Well, this was the BBC Proms - but not as you know it.
The coup that is Sage Gateshead hosting the BBC Proms cannot be underestimated. It is the first ever BBC Proms festival weekend outside of London. The North East putting itself firmly on the cultural map.
Speaking just before Self Esteem took to the stage, Sage Managing Director, Abigail Pogson, said: “This weekend has been the result of an ongoing partnership between the BBC and Sage. It will showcase the talent and versatility of our musicians as they push themselves as artists. We will have 5,000 people coming into Sage over the festival weekend allowing as broad an audience as possible to see amazing artists making world class music.”
The Sage concourses buzzed with excitement and anticipation for this sell-out concert. Looking out across the river with the Tyne Bridge dominating the landscape, you really do feel you are part of something special.
Supported by Nottingham four-piece, Divorce (more of which later), the main event gets underway with an introduction from BBC 3 presenter Elizabeth Alker. Knowing the evening is being recorded to go out across the BBC, the crowd ensures it plays its part in putting on a good show. When she says we are almost as noisy as the Albert Hall crowd, the challenge is accepted and the cheers and applause deafening as the musicians and Ames take to the stage. This is amplified when Self Esteem walks on to the stage. We’re in for a cracker!
“I’m quite nervous,” she tells the crowd. “I’m just going to imagine I am singing in front of my friends.”
With that she opens the show with ‘I’m fine’ - a song talking about sexual assault and street harassment. She ends by barking and howling like a dog - a self-protection tactic used by women to deter groups of men when out.
The Rotherham-born singer is known for her big catchy choruses and honest and witty lyrics. Most of the set comes from her albums, Prioritise Pleasure and Compliments Please with a curve ball here and there.
The title track from Prioritise Pleasure comes early in the set with the crowd joining her in singing “So I'm breathing in, one, two, three, prioritise pleasuring me, no need to wait for bended knee, I'm free, I'm free.”
Being backed by the talent that is Royal Northern Sinfonia takes Self Esteem’s performance up another level. She has obviously loved the whole experience telling the audience she has told her manager she can’t do any more gigs without an orchestra.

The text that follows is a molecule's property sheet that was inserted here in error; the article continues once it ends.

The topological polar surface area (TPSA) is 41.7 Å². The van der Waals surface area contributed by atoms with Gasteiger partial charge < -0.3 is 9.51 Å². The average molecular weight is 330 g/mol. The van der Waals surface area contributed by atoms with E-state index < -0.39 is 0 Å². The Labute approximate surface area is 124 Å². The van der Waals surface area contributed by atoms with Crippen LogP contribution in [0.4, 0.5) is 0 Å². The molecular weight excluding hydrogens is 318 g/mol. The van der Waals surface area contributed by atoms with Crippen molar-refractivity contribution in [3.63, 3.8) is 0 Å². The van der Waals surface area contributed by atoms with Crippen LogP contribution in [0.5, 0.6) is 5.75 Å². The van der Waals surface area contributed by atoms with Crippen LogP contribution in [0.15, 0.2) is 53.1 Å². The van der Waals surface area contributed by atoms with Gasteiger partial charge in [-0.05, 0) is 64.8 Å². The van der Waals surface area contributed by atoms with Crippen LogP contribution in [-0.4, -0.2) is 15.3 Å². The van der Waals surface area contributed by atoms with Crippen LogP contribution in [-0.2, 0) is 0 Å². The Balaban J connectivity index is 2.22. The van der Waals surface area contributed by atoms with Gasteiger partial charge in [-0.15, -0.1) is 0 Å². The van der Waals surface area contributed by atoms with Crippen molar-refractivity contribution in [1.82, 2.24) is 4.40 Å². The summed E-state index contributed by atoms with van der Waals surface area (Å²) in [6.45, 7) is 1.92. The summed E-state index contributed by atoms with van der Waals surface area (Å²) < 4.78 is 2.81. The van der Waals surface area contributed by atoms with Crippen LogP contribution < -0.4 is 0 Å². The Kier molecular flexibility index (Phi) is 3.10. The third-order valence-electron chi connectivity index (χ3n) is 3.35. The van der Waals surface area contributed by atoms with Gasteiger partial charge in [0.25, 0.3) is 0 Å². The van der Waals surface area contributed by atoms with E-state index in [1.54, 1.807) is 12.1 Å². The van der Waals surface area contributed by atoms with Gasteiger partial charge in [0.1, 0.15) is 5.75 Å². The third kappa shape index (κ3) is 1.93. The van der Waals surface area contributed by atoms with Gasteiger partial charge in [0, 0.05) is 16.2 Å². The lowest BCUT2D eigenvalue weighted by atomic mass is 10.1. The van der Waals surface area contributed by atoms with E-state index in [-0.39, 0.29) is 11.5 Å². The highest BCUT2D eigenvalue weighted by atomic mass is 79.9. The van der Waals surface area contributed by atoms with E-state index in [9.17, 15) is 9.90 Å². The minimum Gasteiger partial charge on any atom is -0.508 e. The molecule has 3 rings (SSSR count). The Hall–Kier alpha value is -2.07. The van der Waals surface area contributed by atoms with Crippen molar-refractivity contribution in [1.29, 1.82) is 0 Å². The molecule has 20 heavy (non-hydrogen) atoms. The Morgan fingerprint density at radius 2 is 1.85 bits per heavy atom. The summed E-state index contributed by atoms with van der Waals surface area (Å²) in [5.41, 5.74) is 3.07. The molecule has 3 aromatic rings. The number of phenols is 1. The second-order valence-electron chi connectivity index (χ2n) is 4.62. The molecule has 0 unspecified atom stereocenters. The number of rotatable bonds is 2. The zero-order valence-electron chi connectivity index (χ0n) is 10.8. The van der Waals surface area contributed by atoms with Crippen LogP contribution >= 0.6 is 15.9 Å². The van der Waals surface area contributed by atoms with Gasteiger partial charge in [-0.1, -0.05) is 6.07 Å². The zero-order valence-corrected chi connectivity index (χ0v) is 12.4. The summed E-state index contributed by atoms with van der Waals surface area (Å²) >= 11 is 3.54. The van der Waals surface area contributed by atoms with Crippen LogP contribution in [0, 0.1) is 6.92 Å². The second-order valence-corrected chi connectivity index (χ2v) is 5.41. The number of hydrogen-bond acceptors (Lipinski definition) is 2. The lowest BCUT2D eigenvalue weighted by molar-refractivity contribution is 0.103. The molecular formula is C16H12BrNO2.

She rightly name checks conductor Robert Ames several times during the gig. Ames is a conductor, curator and arranger who has worked with artists such as Radiohead and Frank Ocean.
This unique collaboration at Sage created one of the most anticipated events in the whole programme and will be available to listen to on BBC Sounds - something Self Esteem is aware of as she apologises for the swearing before launching into ‘Fucking Wizardry’.
The four female singers joining Self Esteem deserve a particular mention. Their vocals were sublime, particularly on the track ‘Elton John’ towards the end of the show.
Announcing it will be the last song of the show (we know it won’t be) Self Esteem says “Please don’t boo, we’re on Radio 3,” before bringing the house down with ‘The Best’ from Compliments Please.
Returning to the stage after the briefest of time away, the encore opens with a cover of George Michael’s ‘Praying for Time’ before what is the last song ‘I Do This All The Time’. And what a finish! The sisterhood is strong as Self Esteem and the four vocalists end the show, arm in arm with the crowd knowing they have been part of something special.
Divorce were a popular support band for the main event. They were understandably proud to play their part in the Festival, showcasing some of their older hits as well as their new single ‘Bird’.
But it will be Self Esteem who is remembered from the night. She told the Sage audience that her first performance at the venue had been one of her favourites. This gig must have certainly surpassed that.
Thanks to everyone at Sage for working to be at the heart of the BBC Proms. You did the North East proud.
Sage Images: Emma Chesworth